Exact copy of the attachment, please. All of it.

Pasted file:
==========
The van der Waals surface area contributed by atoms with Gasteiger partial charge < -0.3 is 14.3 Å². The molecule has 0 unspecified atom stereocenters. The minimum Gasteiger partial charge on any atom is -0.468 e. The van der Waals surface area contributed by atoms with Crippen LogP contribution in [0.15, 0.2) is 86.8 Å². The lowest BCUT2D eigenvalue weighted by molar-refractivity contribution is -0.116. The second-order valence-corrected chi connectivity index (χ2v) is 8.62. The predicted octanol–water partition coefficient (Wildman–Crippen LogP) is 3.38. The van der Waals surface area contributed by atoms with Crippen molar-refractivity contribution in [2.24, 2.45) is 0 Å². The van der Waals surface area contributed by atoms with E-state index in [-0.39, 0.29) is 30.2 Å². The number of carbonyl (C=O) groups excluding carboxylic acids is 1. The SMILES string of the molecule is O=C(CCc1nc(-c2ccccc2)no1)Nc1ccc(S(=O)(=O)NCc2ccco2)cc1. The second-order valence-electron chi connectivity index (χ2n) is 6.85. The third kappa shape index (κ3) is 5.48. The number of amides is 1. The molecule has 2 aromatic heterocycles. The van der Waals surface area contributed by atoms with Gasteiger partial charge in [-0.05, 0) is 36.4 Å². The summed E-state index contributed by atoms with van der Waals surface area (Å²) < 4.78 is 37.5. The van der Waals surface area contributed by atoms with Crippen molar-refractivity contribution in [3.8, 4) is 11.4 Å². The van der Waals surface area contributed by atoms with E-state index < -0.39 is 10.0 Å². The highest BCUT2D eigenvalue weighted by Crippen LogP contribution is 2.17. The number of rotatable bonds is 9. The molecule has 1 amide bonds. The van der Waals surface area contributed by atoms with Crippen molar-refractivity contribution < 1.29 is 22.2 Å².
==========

The van der Waals surface area contributed by atoms with Gasteiger partial charge < -0.3 is 14.3 Å². The molecule has 0 unspecified atom stereocenters. The minimum Gasteiger partial charge on any atom is -0.468 e. The van der Waals surface area contributed by atoms with Crippen LogP contribution in [0.15, 0.2) is 86.8 Å². The lowest BCUT2D eigenvalue weighted by molar-refractivity contribution is -0.116. The second-order valence-corrected chi connectivity index (χ2v) is 8.62. The predicted octanol–water partition coefficient (Wildman–Crippen LogP) is 3.38. The van der Waals surface area contributed by atoms with Crippen molar-refractivity contribution in [2.24, 2.45) is 0 Å². The van der Waals surface area contributed by atoms with E-state index in [-0.39, 0.29) is 30.2 Å². The number of carbonyl (C=O) groups excluding carboxylic acids is 1. The SMILES string of the molecule is O=C(CCc1nc(-c2ccccc2)no1)Nc1ccc(S(=O)(=O)NCc2ccco2)cc1. The second-order valence-electron chi connectivity index (χ2n) is 6.85. The third kappa shape index (κ3) is 5.48. The number of amides is 1. The molecule has 2 aromatic heterocycles. The van der Waals surface area contributed by atoms with Gasteiger partial charge in [-0.05, 0) is 36.4 Å². The summed E-state index contributed by atoms with van der Waals surface area (Å²) < 4.78 is 37.5. The van der Waals surface area contributed by atoms with Crippen molar-refractivity contribution in [3.8, 4) is 11.4 Å². The van der Waals surface area contributed by atoms with E-state index < -0.39 is 10.0 Å². The highest BCUT2D eigenvalue weighted by Crippen LogP contribution is 2.17. The number of rotatable bonds is 9. The molecule has 1 amide bonds. The van der Waals surface area contributed by atoms with Crippen molar-refractivity contribution < 1.29 is 22.2 Å².